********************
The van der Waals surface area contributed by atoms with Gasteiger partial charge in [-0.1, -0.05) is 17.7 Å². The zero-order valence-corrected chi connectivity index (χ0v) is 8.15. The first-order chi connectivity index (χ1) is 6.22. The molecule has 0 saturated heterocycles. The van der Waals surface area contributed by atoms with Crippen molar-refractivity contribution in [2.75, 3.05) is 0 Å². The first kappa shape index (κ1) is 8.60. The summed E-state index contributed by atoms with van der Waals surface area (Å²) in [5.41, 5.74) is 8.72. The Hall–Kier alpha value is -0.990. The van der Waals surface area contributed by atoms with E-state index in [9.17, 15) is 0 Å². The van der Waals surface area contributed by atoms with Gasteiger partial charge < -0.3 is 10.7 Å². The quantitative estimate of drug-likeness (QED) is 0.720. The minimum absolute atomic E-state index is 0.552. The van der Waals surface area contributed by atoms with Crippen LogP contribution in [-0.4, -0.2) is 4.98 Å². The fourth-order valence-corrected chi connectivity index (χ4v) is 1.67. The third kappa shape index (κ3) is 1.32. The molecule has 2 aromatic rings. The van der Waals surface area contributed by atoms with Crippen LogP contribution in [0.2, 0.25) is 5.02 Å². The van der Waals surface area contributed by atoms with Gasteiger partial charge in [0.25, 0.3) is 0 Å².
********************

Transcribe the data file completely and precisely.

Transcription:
The van der Waals surface area contributed by atoms with Gasteiger partial charge in [-0.1, -0.05) is 17.7 Å². The zero-order valence-corrected chi connectivity index (χ0v) is 8.15. The first-order chi connectivity index (χ1) is 6.22. The molecule has 0 saturated heterocycles. The van der Waals surface area contributed by atoms with Crippen molar-refractivity contribution in [2.75, 3.05) is 0 Å². The first kappa shape index (κ1) is 8.60. The summed E-state index contributed by atoms with van der Waals surface area (Å²) in [5.41, 5.74) is 8.72. The Hall–Kier alpha value is -0.990. The van der Waals surface area contributed by atoms with E-state index in [9.17, 15) is 0 Å². The van der Waals surface area contributed by atoms with Gasteiger partial charge < -0.3 is 10.7 Å². The quantitative estimate of drug-likeness (QED) is 0.720. The minimum absolute atomic E-state index is 0.552. The van der Waals surface area contributed by atoms with Crippen LogP contribution in [-0.4, -0.2) is 4.98 Å². The fourth-order valence-corrected chi connectivity index (χ4v) is 1.67. The third kappa shape index (κ3) is 1.32. The molecule has 2 aromatic rings. The van der Waals surface area contributed by atoms with Crippen LogP contribution in [0.2, 0.25) is 5.02 Å². The van der Waals surface area contributed by atoms with Gasteiger partial charge in [0.25, 0.3) is 0 Å².